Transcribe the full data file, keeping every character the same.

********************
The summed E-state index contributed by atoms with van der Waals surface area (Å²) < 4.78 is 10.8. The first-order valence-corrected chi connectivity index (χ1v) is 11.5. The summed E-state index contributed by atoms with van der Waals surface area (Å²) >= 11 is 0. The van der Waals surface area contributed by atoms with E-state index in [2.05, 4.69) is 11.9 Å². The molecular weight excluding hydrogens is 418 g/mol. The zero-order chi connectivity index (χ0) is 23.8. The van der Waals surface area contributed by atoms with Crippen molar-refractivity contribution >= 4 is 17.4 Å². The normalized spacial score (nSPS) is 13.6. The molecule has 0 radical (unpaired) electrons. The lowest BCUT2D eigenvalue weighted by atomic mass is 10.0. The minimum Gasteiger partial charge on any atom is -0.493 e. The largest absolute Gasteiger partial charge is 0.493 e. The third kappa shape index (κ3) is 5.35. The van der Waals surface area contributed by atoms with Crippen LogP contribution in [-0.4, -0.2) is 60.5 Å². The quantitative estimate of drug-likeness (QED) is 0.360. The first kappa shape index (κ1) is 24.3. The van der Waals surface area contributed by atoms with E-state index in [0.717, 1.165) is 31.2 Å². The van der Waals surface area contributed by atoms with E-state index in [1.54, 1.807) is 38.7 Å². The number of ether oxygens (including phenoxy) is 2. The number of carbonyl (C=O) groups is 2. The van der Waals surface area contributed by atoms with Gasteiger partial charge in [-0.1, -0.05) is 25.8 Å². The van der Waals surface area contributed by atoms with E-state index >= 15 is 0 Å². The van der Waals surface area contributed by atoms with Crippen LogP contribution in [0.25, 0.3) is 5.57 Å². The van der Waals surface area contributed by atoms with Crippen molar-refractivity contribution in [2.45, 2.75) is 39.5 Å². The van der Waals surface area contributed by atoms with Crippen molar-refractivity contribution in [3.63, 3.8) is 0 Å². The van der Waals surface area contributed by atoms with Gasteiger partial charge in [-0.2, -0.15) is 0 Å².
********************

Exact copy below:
The summed E-state index contributed by atoms with van der Waals surface area (Å²) < 4.78 is 10.8. The first-order valence-corrected chi connectivity index (χ1v) is 11.5. The summed E-state index contributed by atoms with van der Waals surface area (Å²) >= 11 is 0. The van der Waals surface area contributed by atoms with E-state index in [2.05, 4.69) is 11.9 Å². The molecular weight excluding hydrogens is 418 g/mol. The zero-order chi connectivity index (χ0) is 23.8. The van der Waals surface area contributed by atoms with Crippen molar-refractivity contribution >= 4 is 17.4 Å². The normalized spacial score (nSPS) is 13.6. The molecule has 0 radical (unpaired) electrons. The lowest BCUT2D eigenvalue weighted by atomic mass is 10.0. The minimum Gasteiger partial charge on any atom is -0.493 e. The largest absolute Gasteiger partial charge is 0.493 e. The third kappa shape index (κ3) is 5.35. The van der Waals surface area contributed by atoms with Crippen LogP contribution in [-0.4, -0.2) is 60.5 Å². The quantitative estimate of drug-likeness (QED) is 0.360. The first kappa shape index (κ1) is 24.3. The van der Waals surface area contributed by atoms with E-state index in [0.717, 1.165) is 31.2 Å². The van der Waals surface area contributed by atoms with E-state index in [1.54, 1.807) is 38.7 Å². The number of ether oxygens (including phenoxy) is 2. The number of carbonyl (C=O) groups is 2. The van der Waals surface area contributed by atoms with Gasteiger partial charge in [-0.1, -0.05) is 25.8 Å². The van der Waals surface area contributed by atoms with E-state index >= 15 is 0 Å². The van der Waals surface area contributed by atoms with Crippen LogP contribution in [0.25, 0.3) is 5.57 Å². The van der Waals surface area contributed by atoms with Crippen molar-refractivity contribution in [2.45, 2.75) is 39.5 Å². The van der Waals surface area contributed by atoms with Crippen molar-refractivity contribution in [3.63, 3.8) is 0 Å². The van der Waals surface area contributed by atoms with Gasteiger partial charge in [-0.2, -0.15) is 0 Å².